Next, Harold Pitt gives us “Curses: Never Get Even – Get Ahead”. From the second paragraph:

“The curses spoken of here are the ones that the Dungeon Master may lay onto his players as a matter of the course of play, a penalty for acting out of character (alignment), or just as an equalizer for someone who has been exceptionally successful. Or for that character that has just succeeded in demolishing the trap you spent hours agonizing over (frustrating, isn’t it?) and feel that perhaps, somehow, he shouldn’t get away scot free. Remember: never get even—get ahead!”

Harold sounds like a fun DM to play with. “Hmm, Pete’s thief has done pretty well this adventure, even got past that killer trap I set up. Guess it’s time to curse him.”

The advice in the article is sound and common sense – I use it when designing curses in my hex crawls. Basically – figure out what will really challenge a character, and use it. Curses really should be about challenging the players and making the game more interesting. As Harold puts it:

“In conclusion, cursing can be fun. It can become a battle of wits and resources between DM and player.”

Still, I can’t endorse the idea that the DM needs revenge on successful players. No good will come from that attitude.

Time for “Out on a Limb” and some thoughtful letters to the editor. I actually liked this bit in a letter from Marc Jacobs of Allentown, PA:

“Obviously, the feudal class structure of Europe will not work for D&D the way it is usually played. First, ruined castles and dungeons would probably be the property of someone, and adventuring in them would be akin to poaching in the king’s forest. In a magic-intensive world, it would be hard to hide the origins of your wealth.”

Maybe it’s just me, but I don’t see this as a bug, but rather as a feature.

Dig this from the editor:

“To my knowledge, and I’ve been here since there has been a TSR Hobbies, Inc., there has never been an “enemies list” or black list. Not that we don’t take note of who the most vociferous critics are, naturally we do.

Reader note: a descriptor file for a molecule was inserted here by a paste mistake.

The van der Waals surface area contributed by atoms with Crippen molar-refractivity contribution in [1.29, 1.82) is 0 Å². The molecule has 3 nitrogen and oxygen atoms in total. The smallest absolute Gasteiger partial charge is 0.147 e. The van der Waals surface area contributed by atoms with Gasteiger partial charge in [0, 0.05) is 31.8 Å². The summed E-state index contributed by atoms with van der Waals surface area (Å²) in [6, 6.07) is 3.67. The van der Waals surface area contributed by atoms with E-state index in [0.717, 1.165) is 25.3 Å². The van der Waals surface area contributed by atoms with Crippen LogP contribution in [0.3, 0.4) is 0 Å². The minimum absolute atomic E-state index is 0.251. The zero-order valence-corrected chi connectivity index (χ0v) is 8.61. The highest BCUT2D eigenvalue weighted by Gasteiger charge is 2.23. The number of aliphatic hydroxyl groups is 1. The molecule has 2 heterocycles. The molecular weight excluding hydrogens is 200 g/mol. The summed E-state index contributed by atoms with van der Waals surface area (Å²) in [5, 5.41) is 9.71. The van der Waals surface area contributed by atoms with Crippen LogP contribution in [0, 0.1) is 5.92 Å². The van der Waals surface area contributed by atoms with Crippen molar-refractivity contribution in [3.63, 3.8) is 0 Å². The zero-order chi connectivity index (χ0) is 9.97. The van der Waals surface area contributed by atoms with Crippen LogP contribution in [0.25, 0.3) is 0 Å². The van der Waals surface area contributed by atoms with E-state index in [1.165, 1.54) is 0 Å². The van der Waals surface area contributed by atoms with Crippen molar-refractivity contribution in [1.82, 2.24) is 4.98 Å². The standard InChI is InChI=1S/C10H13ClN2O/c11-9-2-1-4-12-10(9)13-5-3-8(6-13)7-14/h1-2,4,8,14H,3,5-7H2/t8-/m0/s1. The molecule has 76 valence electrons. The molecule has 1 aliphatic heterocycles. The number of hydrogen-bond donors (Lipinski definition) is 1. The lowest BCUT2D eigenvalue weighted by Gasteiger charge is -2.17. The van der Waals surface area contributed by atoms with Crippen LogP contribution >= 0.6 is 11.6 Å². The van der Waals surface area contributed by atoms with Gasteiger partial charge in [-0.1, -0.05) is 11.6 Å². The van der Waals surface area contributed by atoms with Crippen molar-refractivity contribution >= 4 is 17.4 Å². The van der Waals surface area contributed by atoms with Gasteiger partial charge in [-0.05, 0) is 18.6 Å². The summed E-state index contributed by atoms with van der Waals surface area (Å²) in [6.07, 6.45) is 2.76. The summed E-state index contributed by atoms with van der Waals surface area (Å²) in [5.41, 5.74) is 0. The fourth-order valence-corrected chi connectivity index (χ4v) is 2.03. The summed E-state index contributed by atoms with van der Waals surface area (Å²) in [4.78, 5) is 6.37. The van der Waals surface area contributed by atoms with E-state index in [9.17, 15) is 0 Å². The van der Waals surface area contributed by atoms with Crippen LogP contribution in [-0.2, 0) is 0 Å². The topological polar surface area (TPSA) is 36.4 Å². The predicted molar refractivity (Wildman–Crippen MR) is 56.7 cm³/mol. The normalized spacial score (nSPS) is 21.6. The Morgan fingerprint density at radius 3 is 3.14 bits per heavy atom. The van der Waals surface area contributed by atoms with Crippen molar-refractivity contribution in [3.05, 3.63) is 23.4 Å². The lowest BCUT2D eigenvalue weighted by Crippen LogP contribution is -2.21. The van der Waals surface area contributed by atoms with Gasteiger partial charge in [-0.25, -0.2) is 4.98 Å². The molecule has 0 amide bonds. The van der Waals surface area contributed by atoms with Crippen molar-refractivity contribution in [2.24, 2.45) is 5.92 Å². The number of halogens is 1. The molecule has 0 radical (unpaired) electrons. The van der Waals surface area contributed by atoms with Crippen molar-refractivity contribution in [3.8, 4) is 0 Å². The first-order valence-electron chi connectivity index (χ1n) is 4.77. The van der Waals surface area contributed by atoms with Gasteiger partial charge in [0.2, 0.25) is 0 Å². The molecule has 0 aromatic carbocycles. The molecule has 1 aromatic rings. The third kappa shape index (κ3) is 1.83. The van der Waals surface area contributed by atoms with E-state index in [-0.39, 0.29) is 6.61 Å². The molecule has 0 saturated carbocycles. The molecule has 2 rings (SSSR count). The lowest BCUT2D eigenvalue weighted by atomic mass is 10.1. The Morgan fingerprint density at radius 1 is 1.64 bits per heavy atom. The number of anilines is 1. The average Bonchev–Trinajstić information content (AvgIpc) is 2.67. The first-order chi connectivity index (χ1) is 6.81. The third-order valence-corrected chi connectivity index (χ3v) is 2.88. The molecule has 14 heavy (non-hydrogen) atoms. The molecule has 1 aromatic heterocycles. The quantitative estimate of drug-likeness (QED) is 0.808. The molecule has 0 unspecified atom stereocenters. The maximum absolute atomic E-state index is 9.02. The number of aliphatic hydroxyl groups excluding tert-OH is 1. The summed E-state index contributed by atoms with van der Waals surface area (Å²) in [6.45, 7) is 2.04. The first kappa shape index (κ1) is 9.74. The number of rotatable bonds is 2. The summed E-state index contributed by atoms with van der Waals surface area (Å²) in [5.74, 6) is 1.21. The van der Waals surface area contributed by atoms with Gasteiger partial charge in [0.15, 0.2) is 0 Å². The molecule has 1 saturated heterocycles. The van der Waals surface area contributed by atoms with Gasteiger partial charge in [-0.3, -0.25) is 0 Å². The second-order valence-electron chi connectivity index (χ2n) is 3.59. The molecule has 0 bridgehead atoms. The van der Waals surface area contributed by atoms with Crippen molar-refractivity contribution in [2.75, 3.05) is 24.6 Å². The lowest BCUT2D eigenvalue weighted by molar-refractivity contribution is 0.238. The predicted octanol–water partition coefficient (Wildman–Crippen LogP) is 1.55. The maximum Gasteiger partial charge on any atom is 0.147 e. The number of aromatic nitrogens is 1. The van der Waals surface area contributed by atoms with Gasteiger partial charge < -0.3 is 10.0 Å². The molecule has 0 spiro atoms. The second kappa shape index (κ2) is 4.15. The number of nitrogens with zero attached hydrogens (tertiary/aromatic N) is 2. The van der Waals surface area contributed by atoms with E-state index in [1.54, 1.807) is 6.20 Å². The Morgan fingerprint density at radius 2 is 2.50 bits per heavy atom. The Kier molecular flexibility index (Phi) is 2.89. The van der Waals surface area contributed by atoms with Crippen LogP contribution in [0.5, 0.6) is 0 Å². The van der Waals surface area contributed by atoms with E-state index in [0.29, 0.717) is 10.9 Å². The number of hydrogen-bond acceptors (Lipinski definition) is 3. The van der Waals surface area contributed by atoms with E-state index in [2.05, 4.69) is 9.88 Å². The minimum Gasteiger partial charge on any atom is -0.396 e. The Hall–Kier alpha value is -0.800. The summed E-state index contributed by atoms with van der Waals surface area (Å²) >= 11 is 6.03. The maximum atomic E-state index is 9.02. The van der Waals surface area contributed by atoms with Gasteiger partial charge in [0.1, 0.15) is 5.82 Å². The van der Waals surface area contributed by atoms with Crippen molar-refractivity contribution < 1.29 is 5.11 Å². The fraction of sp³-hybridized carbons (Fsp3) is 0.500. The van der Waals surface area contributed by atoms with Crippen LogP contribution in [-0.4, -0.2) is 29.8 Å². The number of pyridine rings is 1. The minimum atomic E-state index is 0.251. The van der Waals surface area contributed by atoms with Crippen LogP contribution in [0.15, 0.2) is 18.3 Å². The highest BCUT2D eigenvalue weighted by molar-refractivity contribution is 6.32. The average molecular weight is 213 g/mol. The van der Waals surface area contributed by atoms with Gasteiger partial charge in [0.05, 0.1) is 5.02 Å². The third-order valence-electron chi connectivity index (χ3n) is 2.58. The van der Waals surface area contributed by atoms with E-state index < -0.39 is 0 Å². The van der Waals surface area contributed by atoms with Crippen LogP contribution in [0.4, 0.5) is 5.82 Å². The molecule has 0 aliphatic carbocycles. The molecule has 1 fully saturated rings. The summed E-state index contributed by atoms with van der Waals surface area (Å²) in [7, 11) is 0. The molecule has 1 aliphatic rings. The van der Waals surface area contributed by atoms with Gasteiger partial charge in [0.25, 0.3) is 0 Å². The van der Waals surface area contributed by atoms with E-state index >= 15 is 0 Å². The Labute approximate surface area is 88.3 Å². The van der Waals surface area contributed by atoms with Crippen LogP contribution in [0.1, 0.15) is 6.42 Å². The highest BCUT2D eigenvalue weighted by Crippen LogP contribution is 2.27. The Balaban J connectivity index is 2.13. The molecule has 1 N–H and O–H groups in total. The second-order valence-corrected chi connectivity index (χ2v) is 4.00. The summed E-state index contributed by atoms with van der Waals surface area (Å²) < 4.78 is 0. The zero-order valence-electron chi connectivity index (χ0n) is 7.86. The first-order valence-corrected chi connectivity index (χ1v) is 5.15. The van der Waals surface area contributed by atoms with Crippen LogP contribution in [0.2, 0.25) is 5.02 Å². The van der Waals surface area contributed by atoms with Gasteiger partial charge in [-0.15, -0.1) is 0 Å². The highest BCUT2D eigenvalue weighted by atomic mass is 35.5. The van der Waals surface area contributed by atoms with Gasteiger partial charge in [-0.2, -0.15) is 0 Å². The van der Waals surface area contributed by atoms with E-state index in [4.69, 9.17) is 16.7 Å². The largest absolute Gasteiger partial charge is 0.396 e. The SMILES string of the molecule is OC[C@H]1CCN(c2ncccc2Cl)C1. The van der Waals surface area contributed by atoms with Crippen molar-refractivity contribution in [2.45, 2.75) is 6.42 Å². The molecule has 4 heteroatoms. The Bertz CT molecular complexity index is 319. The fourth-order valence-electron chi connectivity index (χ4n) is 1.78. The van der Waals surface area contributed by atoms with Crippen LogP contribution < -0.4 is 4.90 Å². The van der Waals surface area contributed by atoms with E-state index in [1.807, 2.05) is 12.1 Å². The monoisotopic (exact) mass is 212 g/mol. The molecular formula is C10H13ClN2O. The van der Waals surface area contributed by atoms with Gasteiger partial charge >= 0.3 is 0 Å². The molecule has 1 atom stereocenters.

I don’t have a bad side; my answers are very much the product of the mood I’m in or how the particular letter struck me at the time. There are dozens of different ways to humiliate people in print that I would never stoop to using.”

Good times. Good times.

Lawrence Schick and Tom Moldvay now come waltzing in with another “Giants in the Earth”. This month, we get Roger Zelazny’s Shadowjack, a 25th level thief, 9th (18th) level fighter and 9th (18th) level magic-user. Also, Jack Vance’s Iucounu, the Laughing Magician, a 20th level magic-user. Along with Iucounu, you get a bevy of Vancian spells: The Charm of Forlorn Encystment, The Charm of Untiring Nourishment, The Excellent Prismatic Spray, Felojun’s Second Hypnotic Spell, etc. I’ll reproduce one of these spells:

Thasdrubel’s Laganetic Transfer or the Agency of Far Despatch: when this spell is uttered, the recipient is bound as if by a hold person spell. A nycadaemon appears (i.e., is gated in), grasps the held recipient and flies him or her either to a point designated by the caster or 10-100 miles in a random direction. Range: 3”. Area of effect: 1 creature. Casting time: 1 round. Saving throw: none.